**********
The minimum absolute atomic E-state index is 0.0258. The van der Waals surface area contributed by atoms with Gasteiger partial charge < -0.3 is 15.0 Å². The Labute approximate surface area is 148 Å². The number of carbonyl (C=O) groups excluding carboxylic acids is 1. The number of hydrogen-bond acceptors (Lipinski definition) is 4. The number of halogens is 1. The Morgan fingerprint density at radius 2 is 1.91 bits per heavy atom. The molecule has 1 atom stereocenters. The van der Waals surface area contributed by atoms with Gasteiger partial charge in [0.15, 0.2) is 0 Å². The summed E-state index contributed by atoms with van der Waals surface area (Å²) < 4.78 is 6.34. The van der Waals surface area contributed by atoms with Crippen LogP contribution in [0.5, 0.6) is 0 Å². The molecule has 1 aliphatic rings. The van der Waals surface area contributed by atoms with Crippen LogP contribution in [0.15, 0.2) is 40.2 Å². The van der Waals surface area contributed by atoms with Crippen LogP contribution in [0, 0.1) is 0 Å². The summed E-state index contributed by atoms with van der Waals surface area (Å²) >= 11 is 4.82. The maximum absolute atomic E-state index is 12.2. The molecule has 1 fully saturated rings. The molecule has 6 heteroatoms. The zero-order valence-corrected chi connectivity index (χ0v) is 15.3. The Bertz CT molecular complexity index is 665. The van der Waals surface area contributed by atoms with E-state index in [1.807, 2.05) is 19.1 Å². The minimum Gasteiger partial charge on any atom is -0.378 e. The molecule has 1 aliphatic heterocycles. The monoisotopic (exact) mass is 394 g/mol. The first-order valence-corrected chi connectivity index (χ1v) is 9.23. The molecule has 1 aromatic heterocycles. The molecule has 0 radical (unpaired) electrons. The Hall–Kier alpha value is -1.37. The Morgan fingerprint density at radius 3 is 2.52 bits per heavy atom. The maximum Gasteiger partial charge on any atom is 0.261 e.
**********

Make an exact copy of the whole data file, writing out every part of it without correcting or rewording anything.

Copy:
The minimum absolute atomic E-state index is 0.0258. The van der Waals surface area contributed by atoms with Gasteiger partial charge < -0.3 is 15.0 Å². The Labute approximate surface area is 148 Å². The number of carbonyl (C=O) groups excluding carboxylic acids is 1. The number of hydrogen-bond acceptors (Lipinski definition) is 4. The number of halogens is 1. The Morgan fingerprint density at radius 2 is 1.91 bits per heavy atom. The molecule has 1 atom stereocenters. The van der Waals surface area contributed by atoms with Gasteiger partial charge in [0.15, 0.2) is 0 Å². The summed E-state index contributed by atoms with van der Waals surface area (Å²) < 4.78 is 6.34. The van der Waals surface area contributed by atoms with Crippen LogP contribution in [0.5, 0.6) is 0 Å². The molecule has 1 aliphatic rings. The van der Waals surface area contributed by atoms with Crippen LogP contribution in [0.15, 0.2) is 40.2 Å². The van der Waals surface area contributed by atoms with Crippen LogP contribution in [0, 0.1) is 0 Å². The summed E-state index contributed by atoms with van der Waals surface area (Å²) >= 11 is 4.82. The maximum absolute atomic E-state index is 12.2. The molecule has 1 fully saturated rings. The molecule has 6 heteroatoms. The zero-order valence-corrected chi connectivity index (χ0v) is 15.3. The Bertz CT molecular complexity index is 665. The van der Waals surface area contributed by atoms with E-state index in [1.807, 2.05) is 19.1 Å². The minimum Gasteiger partial charge on any atom is -0.378 e. The molecule has 1 aliphatic heterocycles. The monoisotopic (exact) mass is 394 g/mol. The first-order valence-corrected chi connectivity index (χ1v) is 9.23. The molecule has 1 aromatic heterocycles. The molecule has 0 radical (unpaired) electrons. The Hall–Kier alpha value is -1.37. The Morgan fingerprint density at radius 3 is 2.52 bits per heavy atom. The maximum Gasteiger partial charge on any atom is 0.261 e.